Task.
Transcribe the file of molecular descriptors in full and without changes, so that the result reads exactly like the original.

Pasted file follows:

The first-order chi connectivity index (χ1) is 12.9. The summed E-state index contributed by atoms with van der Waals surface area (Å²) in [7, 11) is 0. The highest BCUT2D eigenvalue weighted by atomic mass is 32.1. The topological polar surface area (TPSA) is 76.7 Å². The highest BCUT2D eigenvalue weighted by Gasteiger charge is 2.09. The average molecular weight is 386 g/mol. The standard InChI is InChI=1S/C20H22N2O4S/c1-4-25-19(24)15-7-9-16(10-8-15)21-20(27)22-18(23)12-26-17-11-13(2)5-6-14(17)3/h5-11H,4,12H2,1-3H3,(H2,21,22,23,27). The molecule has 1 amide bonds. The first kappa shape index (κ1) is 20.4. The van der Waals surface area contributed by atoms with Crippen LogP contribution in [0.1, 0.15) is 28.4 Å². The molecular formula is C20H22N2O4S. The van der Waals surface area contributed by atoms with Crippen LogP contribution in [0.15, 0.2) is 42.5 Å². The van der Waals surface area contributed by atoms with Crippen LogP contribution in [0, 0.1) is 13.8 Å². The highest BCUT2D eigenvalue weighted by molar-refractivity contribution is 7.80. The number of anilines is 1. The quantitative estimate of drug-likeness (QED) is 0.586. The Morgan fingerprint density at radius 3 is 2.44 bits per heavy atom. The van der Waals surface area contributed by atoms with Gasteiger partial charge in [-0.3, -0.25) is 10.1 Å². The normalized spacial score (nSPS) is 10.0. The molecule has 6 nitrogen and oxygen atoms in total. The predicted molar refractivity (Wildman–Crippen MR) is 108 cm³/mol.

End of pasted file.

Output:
The first-order chi connectivity index (χ1) is 12.9. The summed E-state index contributed by atoms with van der Waals surface area (Å²) in [7, 11) is 0. The highest BCUT2D eigenvalue weighted by atomic mass is 32.1. The topological polar surface area (TPSA) is 76.7 Å². The highest BCUT2D eigenvalue weighted by Gasteiger charge is 2.09. The average molecular weight is 386 g/mol. The standard InChI is InChI=1S/C20H22N2O4S/c1-4-25-19(24)15-7-9-16(10-8-15)21-20(27)22-18(23)12-26-17-11-13(2)5-6-14(17)3/h5-11H,4,12H2,1-3H3,(H2,21,22,23,27). The molecule has 1 amide bonds. The first kappa shape index (κ1) is 20.4. The van der Waals surface area contributed by atoms with Crippen LogP contribution in [0.1, 0.15) is 28.4 Å². The molecular formula is C20H22N2O4S. The van der Waals surface area contributed by atoms with Crippen LogP contribution in [0.15, 0.2) is 42.5 Å². The van der Waals surface area contributed by atoms with Crippen LogP contribution in [0, 0.1) is 13.8 Å². The highest BCUT2D eigenvalue weighted by molar-refractivity contribution is 7.80. The number of anilines is 1. The quantitative estimate of drug-likeness (QED) is 0.586. The Morgan fingerprint density at radius 3 is 2.44 bits per heavy atom. The van der Waals surface area contributed by atoms with Gasteiger partial charge in [-0.3, -0.25) is 10.1 Å². The normalized spacial score (nSPS) is 10.0. The molecule has 6 nitrogen and oxygen atoms in total. The predicted molar refractivity (Wildman–Crippen MR) is 108 cm³/mol.